Film guru Paul Daza gives his two cents on this much-anticipated film.

Channing Tatum takes the lead in this semi-autobiographical film.


( Based partly on Channing Tatum's experiences as a male stripper before he made his mark in the movies, Magic Mike is a contemporary drama set in Tampa, Florida.  It tells the story of Mike (Tatum)-a roof-tiler by day and male stripper by night-who schools a 19-year-old college dropout named Adam (Alex Pettyfer) in the art of making serious money as a dancer in an all-male revue. In the early weeks of their mentor-protégé relationship, Adam proves to be a fast learner. But since he's young, dumb, and full of cum, the cocky (pun intended) Alex gets mixed up in an a shady scheme involving drugs, a situation which not even Mike may be able to save him from.


This is Hollywood's first movie about male strippers!
The world of the male stripper-or macho dancer as he's known to Pinoy cineastes-has been examined and explored numerous times by award-winning filmmakers Mel Chionglo (Sibak, Twilight Dancers) and the late great Lino Brocka (Macho Dancer), but never by Hollywood. Now comes Oscar-winning director Steven Soderbergh with this fun and illuminating look at the hunky Americans who begin their dances dressed as cops, boy scouts and sailors, and end  their shows with nothing on but thongs stuffed with dozens of $20 bills. There is, however, a major difference between local macho dancer movies and Soderbergh's opus: where Brocka and Chionglo's films had plots that were always propelled by gay characters, there's not one male homo in Magic Mike. (There is, however, a funny bisexual female). Like Brocka and Chionglo, however, Soderbergh doesn't shy away from showing the bulging crotches and bare bottoms of his actors- which is quite a feat considering how squeamish Hollywood actors are about showing their "stuff" compared to their Filipino counterparts.



Watch the trailer here.


Matthew McConaughey's riveting performance.
It's probably difficult to steal a movie about male strippers aimed at twentysomething females when you're Matthew McConaughey's age, especially when those strippers are played by young head-turners like Channing Tatum and Alex Pettyfer. And yet, that's exactly what McConaughey does as Dallas, the aging emcee of the Xquisite club where Mike and Adam "work it all night." McConaughey's portrayal of Dallas as a caring but fearsome club owner is easily his best work since his breakthrough performance in A Time To Kill. And guess what else? McConaughey does his electrifying work in Magic Mike with his clothes on.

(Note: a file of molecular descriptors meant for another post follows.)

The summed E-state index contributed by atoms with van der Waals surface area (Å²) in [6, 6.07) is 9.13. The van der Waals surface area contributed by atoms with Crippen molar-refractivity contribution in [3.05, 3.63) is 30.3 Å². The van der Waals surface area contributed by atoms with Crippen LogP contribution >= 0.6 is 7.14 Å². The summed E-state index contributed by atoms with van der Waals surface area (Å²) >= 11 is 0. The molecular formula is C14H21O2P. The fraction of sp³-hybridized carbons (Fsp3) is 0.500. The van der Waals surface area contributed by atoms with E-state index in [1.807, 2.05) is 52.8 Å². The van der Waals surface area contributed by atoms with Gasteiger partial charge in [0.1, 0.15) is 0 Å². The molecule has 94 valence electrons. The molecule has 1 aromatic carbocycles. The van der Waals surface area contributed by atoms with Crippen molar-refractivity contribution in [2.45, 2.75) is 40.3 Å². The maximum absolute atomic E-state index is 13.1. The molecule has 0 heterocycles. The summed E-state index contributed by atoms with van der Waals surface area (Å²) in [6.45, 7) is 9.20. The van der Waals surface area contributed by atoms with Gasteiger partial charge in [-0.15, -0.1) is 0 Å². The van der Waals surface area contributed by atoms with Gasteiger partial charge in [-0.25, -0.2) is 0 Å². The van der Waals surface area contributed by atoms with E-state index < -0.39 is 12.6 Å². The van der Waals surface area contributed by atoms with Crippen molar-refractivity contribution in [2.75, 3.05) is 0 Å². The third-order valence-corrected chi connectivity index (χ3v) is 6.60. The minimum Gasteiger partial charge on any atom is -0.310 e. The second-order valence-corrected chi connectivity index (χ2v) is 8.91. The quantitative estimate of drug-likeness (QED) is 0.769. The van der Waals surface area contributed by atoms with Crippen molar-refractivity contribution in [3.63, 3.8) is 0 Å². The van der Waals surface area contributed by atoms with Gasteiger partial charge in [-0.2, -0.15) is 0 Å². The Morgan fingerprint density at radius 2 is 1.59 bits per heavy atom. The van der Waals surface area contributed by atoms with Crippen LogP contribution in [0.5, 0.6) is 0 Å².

Steven Soderbergh's unconventional shots.
Most TV shows and movies give viewers  close-ups of the characters who are speaking, especially when they're delivering  important dialogue. In Magic Mike, director Soderbergh (also acting as his own cinematographer) gives us several shots where the important lines are said by characters who are offscreen, the camera lingering on the face of a character who's reacting to what he or she is being told by the unseen speaker. It's an unusual, off-beat technique that adds to the movie's many charms. Similarly unconventional are the shots where the characters converse in cars, and Soderbergh finds places inside the car that no other director has ever planted the camera in. But my very favorite shot in the film is one that doesn't take place in an automobile. It's a simple shot of Mike and a female friend that's framed to look like they're walking on water, when they're just strolling along a sandbar. Later in the film, someone talks about "walking on water," instantly recalling this earlier shot and making it pay off with belated resonance.

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It’s a beefcake show featuring Channing Tatum and Matthew McConaughey

The smart comedy.
There's something absurdly funny about a job that forces a handsome man to shave his legs, wear a thong, and even put on Tarzan's loincloth. The script of Magic Mike knows just how to get laughs from these details, using not just sight gags but also very real situations, such as when Adam has to explain to his sister why he has these costumes.


The yellow-hued cinematography.
In Traffic, the film that won Steven Soderbergh his Oscar for best director, Soderbergh color-coded the various subplots so that the film  would be easier for an audience to follow. The story set in Mexico featuring Benicio del Toro, for instance, was yellow-hued while the story set in Washington D.C. starring Michael Douglas was tinted blue. In Magic Mike, Soderbergh again uses yellow filters in the exterior daylight scenes, for no apparent reason other than to make these scenes look monochromatically dull compared to the more vibrantly colorful nighttime strip scenes. Not having seen many films set in Tampa, Florida, I would have preferred a more natural lighting approach to those scenes.



Alex Pettyfer plays a rookie stripper.

The cuts.
Magic Mike is rated R in the USA, but rated R-13 by our MTRCB. To get the more audience-friendly R-13 rating, the local distributor allowed at least two cuts that were quite noticeable.

In brief (pun intended):
Magic Mike is a smart, sexy and unconventionally entertaining drama from one of America's most reliable filmmakers, a film set in a world that Hollywood's never shone a spotlight on. This one's highly recommended for the more adult, fun-seeking females who weren't thrilled by the superheroic exploits of The Amazing Spider-Man and Abraham Lincoln: Vampire Hunter.



4 out of 5 spots ••••

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